The way we do church

Discussion in '2003 Archive' started by Tim, Mar 30, 2003.

  1. Tim

    Tim
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    It seems like the typical church service today is pretty different from the synagogue style meetings from which they were originally derived.

    Originally, didn't several different speakers comment upon Scripture followed by questions and discussion from other men?

    Have we lost something by simply sitting and silently listening to the same man speak week after week?

    Interested in your opinions,

    Tim
     
  2. Sherrie

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    That is interesting Tim. I would like it better if we didn't just sit there.

    Sherrie
     
  3. Aaron

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    Hi, Tim. I would hesitate to conclude a cause and effect relationship based simply on the outward appearances. We have a divine prescription for worship in 1 Corinthians. Synagogue worship was never prescribed.

    But...

    Yes, you are right. I believe a multiplicity of elders/pastors. [​IMG]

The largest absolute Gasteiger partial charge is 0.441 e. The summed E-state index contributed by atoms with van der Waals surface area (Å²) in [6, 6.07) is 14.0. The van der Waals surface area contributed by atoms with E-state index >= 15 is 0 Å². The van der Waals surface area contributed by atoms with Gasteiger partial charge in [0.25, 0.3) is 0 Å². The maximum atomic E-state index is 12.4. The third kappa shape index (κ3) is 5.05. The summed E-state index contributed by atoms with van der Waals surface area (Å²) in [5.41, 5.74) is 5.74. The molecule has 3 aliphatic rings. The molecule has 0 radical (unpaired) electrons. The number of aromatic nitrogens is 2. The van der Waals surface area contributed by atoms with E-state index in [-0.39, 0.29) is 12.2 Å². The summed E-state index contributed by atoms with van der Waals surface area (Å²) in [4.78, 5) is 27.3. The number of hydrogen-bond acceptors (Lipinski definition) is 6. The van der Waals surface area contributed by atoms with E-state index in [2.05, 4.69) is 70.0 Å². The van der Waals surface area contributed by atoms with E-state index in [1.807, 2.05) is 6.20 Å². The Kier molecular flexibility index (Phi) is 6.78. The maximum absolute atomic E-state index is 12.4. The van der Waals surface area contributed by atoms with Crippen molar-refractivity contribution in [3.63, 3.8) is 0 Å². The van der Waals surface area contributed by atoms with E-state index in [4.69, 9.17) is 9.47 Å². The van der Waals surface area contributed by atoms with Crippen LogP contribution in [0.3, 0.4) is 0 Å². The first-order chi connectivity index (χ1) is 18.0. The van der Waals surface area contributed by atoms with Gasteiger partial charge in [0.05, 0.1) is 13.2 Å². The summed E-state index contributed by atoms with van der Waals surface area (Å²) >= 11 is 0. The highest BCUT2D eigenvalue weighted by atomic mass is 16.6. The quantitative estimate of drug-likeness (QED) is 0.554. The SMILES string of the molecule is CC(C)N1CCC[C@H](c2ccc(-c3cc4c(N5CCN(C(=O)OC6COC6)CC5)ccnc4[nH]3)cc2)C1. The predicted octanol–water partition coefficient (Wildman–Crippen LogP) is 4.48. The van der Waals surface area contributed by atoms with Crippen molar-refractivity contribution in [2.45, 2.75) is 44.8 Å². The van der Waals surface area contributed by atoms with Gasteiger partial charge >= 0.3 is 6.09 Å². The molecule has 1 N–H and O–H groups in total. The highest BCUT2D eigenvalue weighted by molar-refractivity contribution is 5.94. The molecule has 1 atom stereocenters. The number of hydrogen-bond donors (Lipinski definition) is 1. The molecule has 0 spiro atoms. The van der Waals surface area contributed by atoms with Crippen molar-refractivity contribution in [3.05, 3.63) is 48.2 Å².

4. Ben W

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    You are right Tim, that church was certainley done differently when it was first begun. I think that one of the main reasons we are not more effective in evangalism, is that we can lose our "community" focus.

    We should be more like a Co=operative assemply rather than a going through the motions assembly.

    I think a worthwile study for any church that is looking at what God is trying to say to them, would be to look at the Early Church, and how we can be more like that in the positive sense.
     
  5. Rebecca9557

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    Hi--I'm a new person. This is my very first post.
    (I'll put a little autobio in the welcome place.)

    This is a topic that I've thought about quite a bit (for better or worse). Here's my most recent scenario: yesterday morning we drove an hour to visit a new church, a large "independent, fundamental, Bible believing" Baptist church in the heart of a large city. We sat near the back where we could observe the backs of about two hundred well-dressed peoples' heads. We nodded in agreement as the pastor spoke about a familiar passage of Scripture. Then we stood at the end of the aisle watching dozens of people file past us. Some smiled; two or three introduced themselves. Then we went home.